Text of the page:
The chest muscles, on their way towards relaxing, tightened again.

Note to self: [and anyone else with bronchitis/asthma]: Always listen to the brain when it comes to medical stuff. Shove Fear back into the filing cabinet and slam that sucker shut!

It took about 30 minutes to do that, my brain suggesting I remember good things about Dad, not the "Life's a bitch and then you die" stuff. Because if there was one thing Dad and I shared, it was a sense of humor. Find the funny and the world will right itself.

Not being able to breath, for whatever reason, is not funny. But suddenly I envisioned how silly I must've looked sitting up in bed, grasping the pillow to me as if it were a life preserver at sea.

Kinda melodramatic, my brain smirked. If you want to go for the full soap opera effect, make sure to wake hubby and tell him goodbye. And don't forget to add, "Good bye cruel world!" as you smack yourself on the forehead.

I giggled. That takes air you know. Giggling is also good for relaxing.

So I gave the pillow a good squeeze and silently thanked Dad for adding the "humor" chromosome to my gene pool. I never was a good swimmer [and I shall avoid further drowning analogies if you don't mind]. But if you can laugh, you'll always have a life preserver waiting to serve and protect you.

14 comments:

mapstew said...

Well!
That was a long one!
(I seem to be reading a lot of long posts these days, must be getting patient in my middle age!)

Change a few names, dates, and illnesses, and I might have written this myself. (Though nowhere near as eloquently, or with as much heartfelt warmth!)

I'm off the ciggies more than six years now, and I don't miss my annual bout of bronchitis each Oct/Nov.

And yes, the night!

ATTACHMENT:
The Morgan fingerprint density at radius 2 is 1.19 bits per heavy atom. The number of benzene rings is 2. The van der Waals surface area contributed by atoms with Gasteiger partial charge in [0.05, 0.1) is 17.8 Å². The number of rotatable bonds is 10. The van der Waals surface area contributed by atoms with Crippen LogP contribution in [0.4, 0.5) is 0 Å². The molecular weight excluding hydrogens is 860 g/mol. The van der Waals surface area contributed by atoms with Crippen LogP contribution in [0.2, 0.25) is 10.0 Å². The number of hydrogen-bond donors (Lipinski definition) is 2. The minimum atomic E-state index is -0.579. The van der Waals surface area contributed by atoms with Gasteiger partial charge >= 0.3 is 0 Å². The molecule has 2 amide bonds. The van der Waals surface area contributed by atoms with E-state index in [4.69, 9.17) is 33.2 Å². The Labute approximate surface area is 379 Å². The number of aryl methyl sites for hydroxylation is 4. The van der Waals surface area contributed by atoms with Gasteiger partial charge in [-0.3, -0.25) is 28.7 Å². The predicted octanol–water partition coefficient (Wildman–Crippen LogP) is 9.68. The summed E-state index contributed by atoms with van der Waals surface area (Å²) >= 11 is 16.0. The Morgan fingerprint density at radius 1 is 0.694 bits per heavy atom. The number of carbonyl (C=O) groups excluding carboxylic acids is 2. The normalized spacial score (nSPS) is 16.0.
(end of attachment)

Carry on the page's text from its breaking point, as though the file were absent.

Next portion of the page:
Night still puts the fear in me ever since Helen died, seven months ago now. I can't go to bed until I'm almost exhausted, until I know I will sleep the moment my head hits the pillow! But it's getting easier.

My youngest has asthma, and sometimes it frightens us when her breathing is laboured, though thankfully that is not often.

Now see what you made me do?
My longest reply ever, and I'm only NOW getting to wish you better health and peace of mind that it brings!

Get well soon my friend. I'll be thinking of you.

''gentle hugs''

xxx

Susan at Stony River said...

The closer we are to someone who dies, the weirder the things that are said, at least at first glance. But it's a strange moment to be in, that first day without someone.

I get pneumonia regularly and I know that drowning feeling too. So many of my mother's family have died fighting to breathe that I have a feeling so will I. Every time it comes back I have terrifying moments; not because I feel in mortal danger at the time, but because I know that one day, that's what I'll be feeling like when there's a Mr. Death at the door. (apologies to Monty Python there...)

I think I know where you're coming from, is what I'm trying to say. Keep breathing and giggling!
xo

savannah said...

sugar, talk to your doctor! sounds as if you need an emergency inhaler - i know about this from personal experience! xoxoxo

(short response because this made me tear up remembering all too many bad nights.)

hope said...

Sorry Map! Didn't seem that long while writing it the re-read made me wonder if I knew when to quit. :)

I'm glad you quit smoking [as a daughter...this ((HUG)) is for you!] and bronchitis is a crappy way to spend any time! Especially for a singer! I felt the same way last night as you did since Helen died...I wanted to be just exhausted enough to sleep, not think. Sorry your youngest has asthma but glad to hear it's controlled. I've been told besides hereditary factors, stress and other things like pollen can set one off. I work in a building constructed in 1956 and the furnace is from the same year...makes me sneeze something fierce! Combine that with the stress and I think looking elsewhere for employment is the right idea.